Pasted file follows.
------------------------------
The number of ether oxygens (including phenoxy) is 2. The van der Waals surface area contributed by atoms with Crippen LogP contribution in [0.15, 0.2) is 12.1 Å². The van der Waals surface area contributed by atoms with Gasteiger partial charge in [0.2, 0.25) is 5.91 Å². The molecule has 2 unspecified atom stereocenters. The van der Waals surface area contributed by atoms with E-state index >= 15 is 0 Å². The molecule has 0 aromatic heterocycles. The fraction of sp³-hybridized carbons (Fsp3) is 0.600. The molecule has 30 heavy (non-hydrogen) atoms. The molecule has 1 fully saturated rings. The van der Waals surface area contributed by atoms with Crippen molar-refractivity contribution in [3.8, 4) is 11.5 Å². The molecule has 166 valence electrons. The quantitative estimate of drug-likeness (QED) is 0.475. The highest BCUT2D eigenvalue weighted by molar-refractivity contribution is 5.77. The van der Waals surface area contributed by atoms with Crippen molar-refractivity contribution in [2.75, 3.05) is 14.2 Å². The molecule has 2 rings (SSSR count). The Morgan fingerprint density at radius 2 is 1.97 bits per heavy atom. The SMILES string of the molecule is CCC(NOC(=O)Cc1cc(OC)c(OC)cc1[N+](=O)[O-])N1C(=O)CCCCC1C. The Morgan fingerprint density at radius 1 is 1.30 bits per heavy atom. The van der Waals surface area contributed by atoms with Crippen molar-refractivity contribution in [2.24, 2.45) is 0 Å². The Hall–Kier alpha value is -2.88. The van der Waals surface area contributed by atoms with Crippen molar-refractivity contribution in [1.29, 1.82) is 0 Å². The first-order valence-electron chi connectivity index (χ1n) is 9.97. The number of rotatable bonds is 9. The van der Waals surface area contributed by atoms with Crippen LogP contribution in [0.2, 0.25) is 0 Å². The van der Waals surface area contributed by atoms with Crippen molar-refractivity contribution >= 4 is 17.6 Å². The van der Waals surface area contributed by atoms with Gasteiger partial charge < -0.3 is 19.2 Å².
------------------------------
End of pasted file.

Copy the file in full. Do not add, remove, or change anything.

The number of ether oxygens (including phenoxy) is 2. The van der Waals surface area contributed by atoms with Crippen LogP contribution in [0.15, 0.2) is 12.1 Å². The van der Waals surface area contributed by atoms with Gasteiger partial charge in [0.2, 0.25) is 5.91 Å². The molecule has 2 unspecified atom stereocenters. The van der Waals surface area contributed by atoms with E-state index >= 15 is 0 Å². The molecule has 0 aromatic heterocycles. The fraction of sp³-hybridized carbons (Fsp3) is 0.600. The molecule has 30 heavy (non-hydrogen) atoms. The molecule has 1 fully saturated rings. The van der Waals surface area contributed by atoms with Crippen molar-refractivity contribution in [3.8, 4) is 11.5 Å². The molecule has 166 valence electrons. The quantitative estimate of drug-likeness (QED) is 0.475. The highest BCUT2D eigenvalue weighted by molar-refractivity contribution is 5.77. The van der Waals surface area contributed by atoms with Crippen molar-refractivity contribution in [2.75, 3.05) is 14.2 Å². The molecule has 2 rings (SSSR count). The Morgan fingerprint density at radius 2 is 1.97 bits per heavy atom. The SMILES string of the molecule is CCC(NOC(=O)Cc1cc(OC)c(OC)cc1[N+](=O)[O-])N1C(=O)CCCCC1C. The Morgan fingerprint density at radius 1 is 1.30 bits per heavy atom. The van der Waals surface area contributed by atoms with Crippen molar-refractivity contribution in [2.24, 2.45) is 0 Å². The Hall–Kier alpha value is -2.88. The van der Waals surface area contributed by atoms with Crippen molar-refractivity contribution in [1.29, 1.82) is 0 Å². The first-order valence-electron chi connectivity index (χ1n) is 9.97. The number of rotatable bonds is 9. The van der Waals surface area contributed by atoms with Crippen LogP contribution in [0.2, 0.25) is 0 Å². The van der Waals surface area contributed by atoms with Crippen molar-refractivity contribution >= 4 is 17.6 Å². The van der Waals surface area contributed by atoms with Gasteiger partial charge < -0.3 is 19.2 Å².